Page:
Jul 152013
 

There are recurrent and compelling themes that seem to cross all of our relationships. This time, I am talking about “family values.”

Without any conscious plan or motivation, it appears that we all are embedded within families that adopt rules and boundaries within which we live most comfortably and effectively. One could relate these rules to the policies and procedures that we carefully write and catalogue within our academic environment. These regulations are usually formatted to inform individuals as to how to function within groups, or families.

There are other important norms that we also take for granted. They are usually relegated to the “common sense” category. As an example, I know that we have incorporated statements of “citizenship” in our personnel evaluations, but I am not so certain that with full fidelity we can create the measure and metric that we can apply. Yet, when there are issues, these concepts are typically the ones that are most confounding and difficult to adjudicate and manage.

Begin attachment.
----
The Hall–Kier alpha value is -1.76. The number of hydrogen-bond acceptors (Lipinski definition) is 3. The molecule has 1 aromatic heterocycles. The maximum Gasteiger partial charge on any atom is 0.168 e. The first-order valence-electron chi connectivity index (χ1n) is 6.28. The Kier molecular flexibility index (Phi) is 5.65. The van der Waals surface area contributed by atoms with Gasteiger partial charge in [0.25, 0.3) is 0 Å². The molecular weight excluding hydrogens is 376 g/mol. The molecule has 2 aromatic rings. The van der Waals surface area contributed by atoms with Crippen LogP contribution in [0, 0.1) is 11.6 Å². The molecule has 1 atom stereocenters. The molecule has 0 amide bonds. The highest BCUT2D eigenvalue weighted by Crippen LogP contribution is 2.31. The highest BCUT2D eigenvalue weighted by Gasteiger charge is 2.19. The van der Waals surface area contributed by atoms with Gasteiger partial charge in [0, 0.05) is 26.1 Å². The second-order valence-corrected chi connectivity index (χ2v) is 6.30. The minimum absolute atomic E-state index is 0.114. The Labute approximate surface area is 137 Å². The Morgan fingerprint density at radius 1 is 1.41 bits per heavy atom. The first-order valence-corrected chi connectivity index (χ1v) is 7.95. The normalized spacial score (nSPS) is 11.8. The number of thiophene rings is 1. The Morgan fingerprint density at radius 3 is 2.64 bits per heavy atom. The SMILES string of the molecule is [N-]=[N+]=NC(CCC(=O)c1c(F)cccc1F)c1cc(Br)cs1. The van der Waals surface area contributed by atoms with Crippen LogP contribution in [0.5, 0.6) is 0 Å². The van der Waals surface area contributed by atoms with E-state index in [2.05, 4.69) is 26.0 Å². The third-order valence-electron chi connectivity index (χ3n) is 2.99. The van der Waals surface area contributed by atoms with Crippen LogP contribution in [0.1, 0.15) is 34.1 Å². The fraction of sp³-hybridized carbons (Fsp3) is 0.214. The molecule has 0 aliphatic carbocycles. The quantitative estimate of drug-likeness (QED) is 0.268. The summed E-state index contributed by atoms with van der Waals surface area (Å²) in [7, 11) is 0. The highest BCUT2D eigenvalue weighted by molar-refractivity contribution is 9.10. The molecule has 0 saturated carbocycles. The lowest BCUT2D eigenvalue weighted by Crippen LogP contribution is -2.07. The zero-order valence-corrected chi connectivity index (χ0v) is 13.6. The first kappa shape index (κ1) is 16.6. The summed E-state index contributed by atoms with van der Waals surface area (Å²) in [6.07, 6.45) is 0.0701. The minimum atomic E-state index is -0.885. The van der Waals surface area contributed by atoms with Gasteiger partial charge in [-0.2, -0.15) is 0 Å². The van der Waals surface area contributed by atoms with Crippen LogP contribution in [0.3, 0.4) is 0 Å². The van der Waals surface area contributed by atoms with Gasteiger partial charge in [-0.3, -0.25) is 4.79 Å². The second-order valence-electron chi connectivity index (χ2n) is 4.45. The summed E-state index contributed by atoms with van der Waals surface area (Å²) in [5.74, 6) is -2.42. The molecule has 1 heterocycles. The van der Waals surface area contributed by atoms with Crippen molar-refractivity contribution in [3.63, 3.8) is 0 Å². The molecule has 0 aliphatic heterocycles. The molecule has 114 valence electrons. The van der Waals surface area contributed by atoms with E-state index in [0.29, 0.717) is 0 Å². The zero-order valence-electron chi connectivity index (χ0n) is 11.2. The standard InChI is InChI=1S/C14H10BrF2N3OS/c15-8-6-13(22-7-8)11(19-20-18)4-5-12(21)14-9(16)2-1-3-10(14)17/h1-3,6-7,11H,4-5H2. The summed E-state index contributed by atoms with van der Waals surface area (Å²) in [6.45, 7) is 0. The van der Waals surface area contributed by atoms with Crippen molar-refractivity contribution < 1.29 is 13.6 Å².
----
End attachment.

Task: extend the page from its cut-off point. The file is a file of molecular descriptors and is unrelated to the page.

How can you measure commitment, dedication or team spirit? How does one measure loyalty? These elements are no more easy to estimate than trying to measure the quality of a marriage or the love that we offer our children.

Day to day, there is much to do, and clearly the work is what garners our attention moment by moment. Compelling and motivating us is the passion for this work of service and the social good that it generates. Of course, I am speaking about what matters most to those who are a part of the Brody School of Medicine family. This attitude and energy really matter to us.

There is evidence that there are family values from elsewhere that are evolutionary beyond our current state. I am learning that some institutions have managed to create a culture that has fully embraced a layer of accountability deep within the institution where all of the values of the organization exist. These layers exist throughout the institution and not just in the administrative structure. These layers are able to create “best practices” – and hear this – “without any guidance or direction from their managers.” In this way they have found new efficiencies and are thriving as a result.

I am thinking that these groups somehow embraced their family values in some new and very significant way and are able to function with full fidelity throughout the organization for the benefit of the whole. They call this a “pervasive culture of performance improvement.”

How can they do that?

Paul

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